Does 'Can Tapping' Really Prevent An Explosion? The Internet Investigates

Image Via Unilad

The clever folks over at Unilad decided it was time to finally address the age old question of—"Does Tapping Your Can Actually Stop The Drink Fizzing Up?"

I mean, maybe it's not age old, but it's definitely one of those annoying things that it would be nice to have a definitive stance on. Otherwise, we'd all be walking around tapping cans like morons without ever really knowing the truth!


To weigh in further, Christopher Arthur Edward Hamlett, a chemistry lecturer from Nottingham Trent University, explained what's actually going on inside, you know, like from a fancy scientific perspective—

"Before the can is opened, microscopic gas bubbles attach to the inside of it (nucleation). When the can is opened, these bubbles increase in size, due to the decrease in the solubility of CO2.

When these bubbles reach a certain size they detach from the inside of the can and rise up to the top of the can due to buoyancy and displace liquid in their path.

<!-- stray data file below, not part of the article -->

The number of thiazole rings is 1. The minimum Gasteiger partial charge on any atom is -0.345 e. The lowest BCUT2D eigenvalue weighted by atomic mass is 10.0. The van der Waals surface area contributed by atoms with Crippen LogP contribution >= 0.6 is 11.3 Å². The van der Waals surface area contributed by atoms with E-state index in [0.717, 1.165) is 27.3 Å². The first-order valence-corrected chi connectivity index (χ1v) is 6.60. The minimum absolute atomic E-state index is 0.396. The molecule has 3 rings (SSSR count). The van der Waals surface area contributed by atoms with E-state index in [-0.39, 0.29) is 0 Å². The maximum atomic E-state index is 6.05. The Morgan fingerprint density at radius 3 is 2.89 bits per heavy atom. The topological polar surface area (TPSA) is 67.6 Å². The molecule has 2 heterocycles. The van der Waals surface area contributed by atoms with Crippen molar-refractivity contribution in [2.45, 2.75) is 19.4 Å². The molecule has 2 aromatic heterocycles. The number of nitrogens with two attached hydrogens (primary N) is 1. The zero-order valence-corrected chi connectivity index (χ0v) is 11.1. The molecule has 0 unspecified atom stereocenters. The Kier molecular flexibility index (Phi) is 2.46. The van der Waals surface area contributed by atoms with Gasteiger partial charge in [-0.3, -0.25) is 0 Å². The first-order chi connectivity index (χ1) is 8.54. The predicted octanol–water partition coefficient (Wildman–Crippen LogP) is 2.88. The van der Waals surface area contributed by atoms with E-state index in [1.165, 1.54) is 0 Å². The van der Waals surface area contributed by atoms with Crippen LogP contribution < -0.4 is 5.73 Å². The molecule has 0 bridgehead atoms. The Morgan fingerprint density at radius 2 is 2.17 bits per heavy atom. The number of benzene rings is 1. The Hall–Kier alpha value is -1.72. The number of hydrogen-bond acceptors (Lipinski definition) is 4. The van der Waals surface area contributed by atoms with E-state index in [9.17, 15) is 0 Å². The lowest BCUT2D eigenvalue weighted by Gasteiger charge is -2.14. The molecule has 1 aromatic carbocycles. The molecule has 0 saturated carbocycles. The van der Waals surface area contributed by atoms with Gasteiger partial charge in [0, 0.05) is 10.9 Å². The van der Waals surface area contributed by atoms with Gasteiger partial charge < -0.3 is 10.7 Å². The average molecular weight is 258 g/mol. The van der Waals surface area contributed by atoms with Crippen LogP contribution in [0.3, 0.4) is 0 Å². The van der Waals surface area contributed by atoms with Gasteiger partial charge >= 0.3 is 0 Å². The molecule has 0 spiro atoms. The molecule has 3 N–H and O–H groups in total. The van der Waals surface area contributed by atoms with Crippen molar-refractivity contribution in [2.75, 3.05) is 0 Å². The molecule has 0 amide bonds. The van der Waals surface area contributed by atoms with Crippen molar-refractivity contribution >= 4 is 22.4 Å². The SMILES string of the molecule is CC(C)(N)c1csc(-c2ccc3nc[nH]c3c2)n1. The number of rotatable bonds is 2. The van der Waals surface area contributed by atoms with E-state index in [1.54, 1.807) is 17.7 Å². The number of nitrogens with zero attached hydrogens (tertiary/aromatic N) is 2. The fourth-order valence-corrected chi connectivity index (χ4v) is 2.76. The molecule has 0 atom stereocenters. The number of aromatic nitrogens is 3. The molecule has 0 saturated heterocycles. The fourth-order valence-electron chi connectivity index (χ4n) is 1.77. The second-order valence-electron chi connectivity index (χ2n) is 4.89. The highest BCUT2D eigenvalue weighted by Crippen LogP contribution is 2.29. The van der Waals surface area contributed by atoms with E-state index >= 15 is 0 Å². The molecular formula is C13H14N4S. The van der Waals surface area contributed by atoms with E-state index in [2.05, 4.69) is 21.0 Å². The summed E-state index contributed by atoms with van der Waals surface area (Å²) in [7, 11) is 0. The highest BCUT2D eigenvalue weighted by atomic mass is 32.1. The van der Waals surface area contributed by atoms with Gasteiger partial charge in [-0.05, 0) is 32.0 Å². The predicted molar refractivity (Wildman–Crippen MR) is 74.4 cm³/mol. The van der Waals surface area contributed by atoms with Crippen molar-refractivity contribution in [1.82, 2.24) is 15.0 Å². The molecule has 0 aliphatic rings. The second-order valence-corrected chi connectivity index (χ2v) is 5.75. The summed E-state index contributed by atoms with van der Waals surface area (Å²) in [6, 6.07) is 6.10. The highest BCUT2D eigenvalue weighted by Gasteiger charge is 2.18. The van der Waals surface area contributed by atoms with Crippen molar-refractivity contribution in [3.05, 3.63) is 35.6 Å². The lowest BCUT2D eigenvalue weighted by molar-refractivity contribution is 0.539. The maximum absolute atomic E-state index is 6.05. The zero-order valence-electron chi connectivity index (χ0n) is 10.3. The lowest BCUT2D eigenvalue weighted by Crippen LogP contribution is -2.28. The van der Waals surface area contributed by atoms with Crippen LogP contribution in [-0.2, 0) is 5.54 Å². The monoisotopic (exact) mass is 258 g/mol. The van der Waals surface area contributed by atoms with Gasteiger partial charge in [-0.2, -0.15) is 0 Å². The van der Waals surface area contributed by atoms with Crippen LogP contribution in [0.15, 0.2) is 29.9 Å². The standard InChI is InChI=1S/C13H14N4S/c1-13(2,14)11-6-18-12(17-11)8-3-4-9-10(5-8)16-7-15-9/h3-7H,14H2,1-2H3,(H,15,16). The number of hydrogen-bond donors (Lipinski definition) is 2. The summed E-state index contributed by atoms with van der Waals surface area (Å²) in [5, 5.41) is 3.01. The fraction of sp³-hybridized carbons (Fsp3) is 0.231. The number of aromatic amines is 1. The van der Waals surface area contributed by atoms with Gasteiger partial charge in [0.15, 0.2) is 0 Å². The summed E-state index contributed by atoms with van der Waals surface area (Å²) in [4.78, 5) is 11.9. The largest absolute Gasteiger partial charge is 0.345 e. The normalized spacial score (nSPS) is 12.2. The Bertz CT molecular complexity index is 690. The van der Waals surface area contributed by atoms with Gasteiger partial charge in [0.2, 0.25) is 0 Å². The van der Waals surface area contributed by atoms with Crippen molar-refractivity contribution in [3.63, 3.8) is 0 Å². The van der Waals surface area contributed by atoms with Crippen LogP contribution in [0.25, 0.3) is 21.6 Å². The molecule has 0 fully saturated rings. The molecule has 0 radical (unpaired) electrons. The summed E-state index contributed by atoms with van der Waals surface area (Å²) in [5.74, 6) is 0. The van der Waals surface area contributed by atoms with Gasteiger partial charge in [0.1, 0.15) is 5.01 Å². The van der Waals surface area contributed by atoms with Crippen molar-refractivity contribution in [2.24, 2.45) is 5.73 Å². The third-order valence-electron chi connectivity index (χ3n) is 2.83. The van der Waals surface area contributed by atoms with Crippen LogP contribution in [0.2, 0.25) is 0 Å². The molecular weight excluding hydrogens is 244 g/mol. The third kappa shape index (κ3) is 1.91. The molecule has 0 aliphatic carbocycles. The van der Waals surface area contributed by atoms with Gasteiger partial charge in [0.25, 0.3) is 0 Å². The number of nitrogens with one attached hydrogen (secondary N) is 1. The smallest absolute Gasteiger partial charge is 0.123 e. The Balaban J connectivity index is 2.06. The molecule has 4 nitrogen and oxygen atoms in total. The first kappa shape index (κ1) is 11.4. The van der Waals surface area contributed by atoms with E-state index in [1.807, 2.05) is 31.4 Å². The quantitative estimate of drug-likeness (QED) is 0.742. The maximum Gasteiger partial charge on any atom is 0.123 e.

So what part could tapping the top of the can play in this process? As described earlier, the bubbles in an unopened can nucleate at the walls, so tapping the can before opening could dislodge some of the bubbles, enabling them to float to the top of the liquid.

When a can is opened, the bubbles expand with those deeper within the liquid travelling further than those near the surface, displacing m"ore of the drink and possibly resulting in greater amounts of ejected liquid.

A 'tapped' can will have fewer of these 'deep' bubbles and so less liquid will be dislodged – and possibly sprayed out – than an 'untapped' can."

I'd say between Unilad's video and the smart guys explanation, ya'll can continue to tap away at those fizzy drinks!!

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